Should I Mix Grass Seed with Top Soil?

In short, it generally isn’t advisable to mix grass seed with topsoil. There’s a common belief that mixing grass seed with topsoil will improve germination rates and protect the seed. However, mixing grass seed with topsoil will only hinder the growth of your new seedlings. 

Grass seeds are small, and, during the early stages of germination, the seedlings are tender and weak. Due to their small size and oblong shape, grass seeds have a challenging time pushing through a heavy growing medium like topsoil. You therefore risk suffocating your seedlings before they have a chance to establish themselves.

Should I Cover Grass Seed with Top Soil?

No, you shouldn’t cover grass seed with topsoil. For the same reasons as we’ve stated above, using topsoil to cover grass seed will only stunt the growth of your new grass. Topsoil is too heavy a medium to use as a grass seed cover. 

With that said, there are many substances you can use to cover grass seed that will enhance the germination process. Although grass seed can grow uncovered with sufficient care, it’s best practice to provide them with coverage. Neglecting to do so will leave your grass seed more vulnerable to the elements; it’s more likely to be blown or washed away, affected by temperature fluctuations, or eaten by birds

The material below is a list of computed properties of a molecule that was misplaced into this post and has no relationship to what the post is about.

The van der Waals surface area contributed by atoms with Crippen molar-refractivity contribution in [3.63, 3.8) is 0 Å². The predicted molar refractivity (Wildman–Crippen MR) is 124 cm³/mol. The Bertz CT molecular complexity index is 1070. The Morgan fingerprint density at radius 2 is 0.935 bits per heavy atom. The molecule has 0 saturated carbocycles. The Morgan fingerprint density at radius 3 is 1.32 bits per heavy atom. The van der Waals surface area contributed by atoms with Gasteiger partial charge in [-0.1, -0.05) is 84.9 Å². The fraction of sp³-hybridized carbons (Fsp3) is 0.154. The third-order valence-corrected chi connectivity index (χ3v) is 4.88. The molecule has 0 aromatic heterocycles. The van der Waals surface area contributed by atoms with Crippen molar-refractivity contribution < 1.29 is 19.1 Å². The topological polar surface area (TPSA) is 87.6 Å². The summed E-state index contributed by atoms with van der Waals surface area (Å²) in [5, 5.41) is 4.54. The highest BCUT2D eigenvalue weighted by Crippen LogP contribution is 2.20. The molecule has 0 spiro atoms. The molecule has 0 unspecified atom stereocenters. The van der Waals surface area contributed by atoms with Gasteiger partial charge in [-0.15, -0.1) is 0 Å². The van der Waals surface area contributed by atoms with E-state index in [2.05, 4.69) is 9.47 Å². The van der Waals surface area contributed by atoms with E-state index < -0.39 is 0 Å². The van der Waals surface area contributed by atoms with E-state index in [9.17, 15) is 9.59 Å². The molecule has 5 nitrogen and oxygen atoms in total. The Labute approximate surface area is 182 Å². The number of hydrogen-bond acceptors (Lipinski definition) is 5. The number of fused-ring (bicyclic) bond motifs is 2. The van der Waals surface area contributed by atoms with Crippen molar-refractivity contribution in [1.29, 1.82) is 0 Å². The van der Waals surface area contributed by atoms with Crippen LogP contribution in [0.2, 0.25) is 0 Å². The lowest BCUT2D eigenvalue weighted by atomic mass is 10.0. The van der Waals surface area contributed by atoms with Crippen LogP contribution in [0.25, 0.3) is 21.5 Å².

Instead of using topsoil to cover grass seed, you should use a thin layer (no more than ¼ inch) of straw, compost, or an alternative organic or homemade mulch. This mulch layer will protect your grass seed from external elements like the weather and hungry wildlife. Also, the mulch layer will act like a slow-release fertilizer as the organic materials decompose over time.

dark brown soil

What’s the Best Topsoil for Grass Seed?

The best topsoil for grass seed is one rich in organic matter or humus, having a well-aerated and moisture-retentive structure. Over the first few weeks of germination and establishment, grass seed requires a growing environment that’s well-aerated and consistently moist. The topsoil should possess the right structure to provide your grass seedlings with these conditions. 

Soil structure is determined by the particle make-up of the soil; sandy soils have sand particles, clay-heavy soils have clay particles, and loamy soils have a balance of particles from all soil types. While sandy soils are naturally well-aerated, they have poor moisture retention properties. Clay-heavy soils, on the other hand, have poor aeration, can hold onto too much moisture, and are more prone to compaction.

The best type of soil for grass growing is loamy soil. Loamy soils are made up of both sand and clay particles, giving them the best growing qualities of both soil types. They are naturally well-aerated while being able to retain sufficient moisture to support the high water requirements of new grass.

Similar Posts